- Make room for what matters to them. You may think that spiffing up the room with a new flat-screen TV or walk-in closet would be something your parent or in-law would love, however, a sunny spot for your Mom’s orchid collection may be way more important to her. Being able to continue the small pleasures from their former life will go a long way toward making Mom or Dad happy under your roof.
- Enlist caregivers. While you may be gung-ho to step up and start caring for your parent, it may be the last thing they want. For many seniors, privacy and dignity is paramount and they would much rather have an aide tend to their needs instead of their child. Discuss this openly with your parent and make the necessary arrangements.
- Be clear about money matters. Make no assumptions about the financial arrangement that will take place once Mom or Dad moves in. If they are able and willing to contribute monthly, set up a finite amount in advance. This will help you avoid uncomfortable discussions about paying for groceries, chipping in for rent, etc. In addition, make sure all of your parent’s personal bills are in order and scheduled for automatic payments before they move in.
- Remember, everyone needs space. You may be looking forward to being one big, happy family under the same roof, but remember that everyone needs their private time, most of all your parent. Don’t be shy about retiring early to your room to settle in with a good book, going for a long walk, or out for a date night. Mom or Dad will most like welcome the chance to have their own alone-time, too.
In 2007, Congress passed an energy act that required new energy-efficient standards for basic light bulbs. Standard incandescent bulbs are being phased out and eventually will be unavailable.
The alternative bulbs differ considerably in price. LED bulbs are the most efficient but they also cost the most. CFLs are a less expensive alternative. Interestingly, the more expensive replacements offer lower operating costs and longer economic life.
One approach will be to inventory the different types and quantities of light bulbs you need in your home. Then, research either online or a big box store to find out what each type of bulb costs. This information will give you a total budget for converting your lighting.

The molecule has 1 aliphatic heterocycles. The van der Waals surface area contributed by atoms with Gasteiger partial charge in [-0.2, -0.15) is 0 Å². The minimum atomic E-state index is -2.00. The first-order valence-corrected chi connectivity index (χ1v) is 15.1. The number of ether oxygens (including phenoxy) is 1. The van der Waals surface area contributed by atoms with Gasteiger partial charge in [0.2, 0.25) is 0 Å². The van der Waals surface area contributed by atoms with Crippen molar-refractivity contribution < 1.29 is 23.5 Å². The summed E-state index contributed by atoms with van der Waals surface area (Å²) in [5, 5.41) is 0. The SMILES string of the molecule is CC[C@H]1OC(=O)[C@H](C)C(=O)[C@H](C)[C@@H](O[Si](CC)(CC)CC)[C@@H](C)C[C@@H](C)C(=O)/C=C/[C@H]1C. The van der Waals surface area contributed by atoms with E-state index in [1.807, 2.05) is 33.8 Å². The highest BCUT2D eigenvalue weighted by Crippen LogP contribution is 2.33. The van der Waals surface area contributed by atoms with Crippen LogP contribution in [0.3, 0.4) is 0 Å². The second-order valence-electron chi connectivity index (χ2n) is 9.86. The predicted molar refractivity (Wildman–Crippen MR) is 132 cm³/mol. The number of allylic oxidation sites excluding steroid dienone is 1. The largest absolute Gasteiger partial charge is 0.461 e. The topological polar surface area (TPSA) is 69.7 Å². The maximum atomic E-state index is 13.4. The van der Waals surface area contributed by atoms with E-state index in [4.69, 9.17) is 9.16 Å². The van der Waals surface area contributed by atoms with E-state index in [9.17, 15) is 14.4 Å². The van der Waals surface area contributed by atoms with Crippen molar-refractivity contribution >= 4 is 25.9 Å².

It could be a significant expense to replace all the bulbs in a home at one time, especially when most of the bulbs still work. That’s where a plan might make sense.
Replace the bulbs in the rooms where the lights are used the most such as kitchen, family rooms and bathrooms. There may be other “rooms” where the lights are used frequently like certain hallways or stairs. Outside flood lights for security purposes may be a large energy consumption.
Bulbs can vary in light output measured in lumens as well as color of light from warm white to bright white and daylight. The lighting label required by the Federal Trade Commission on all packaging will help you determine which will give you the most bang for your buck.
Throughout the year, getting cash from an ATM is normal for many people. ATM’s are available 24 hours a day and they’re located in bank branches, convenience stores, grocery stores, malls, airports, sports venues and on street corners.
Unfortunately, the convenience aspect can compromise personal safety especially if you are distracted or not paying attention. Planning for an ATM withdrawal and applying common sense can help you avoid trouble.
- Be aware of your surroundings throughout the entire transaction like people sitting in a nearby parked car or someone offering to help you.
- Safeguard your PIN. Don’t share it with anyone. Don’t write it down. Don’t use your birthdate, last four digits of your phone number or other obvious numbers.
- If there are other people at the ATM to make a withdrawal, shield the keypad when entering your PIN number.
- Keep your car doors locked and windows raised, except for your driver’s window, when using a drive-up ATM.
- Minimize the time spent at the ATM by being prepared with your card ready, what you plan to do and do not count your money until you are in a safe place away from the ATM.
- Take your receipt with you and destroy it if you decide to discard it.
- Be aware that some thieves use skimming devices to steal account and PIN numbers. If something doesn’t look “just right”, consider finding another machine to use.
- Especially at night, pay attention to locations with adequate lighting and being visible from the street. Don’t compromise your safety just because it is convenient.
- After you have your money, pay attention to see if someone might be following you. If you are concerned, go to a nearby police or fire station or well-trafficked business and call the police.
- If you feel uneasy during a transaction, cancel it, remove your card and LEAVE.
There may be a time in the not too distant future when we don’t have a need for cash anymore. Until that time, paying attention to simple safety precautions can help protect us during the holidays and throughout the year.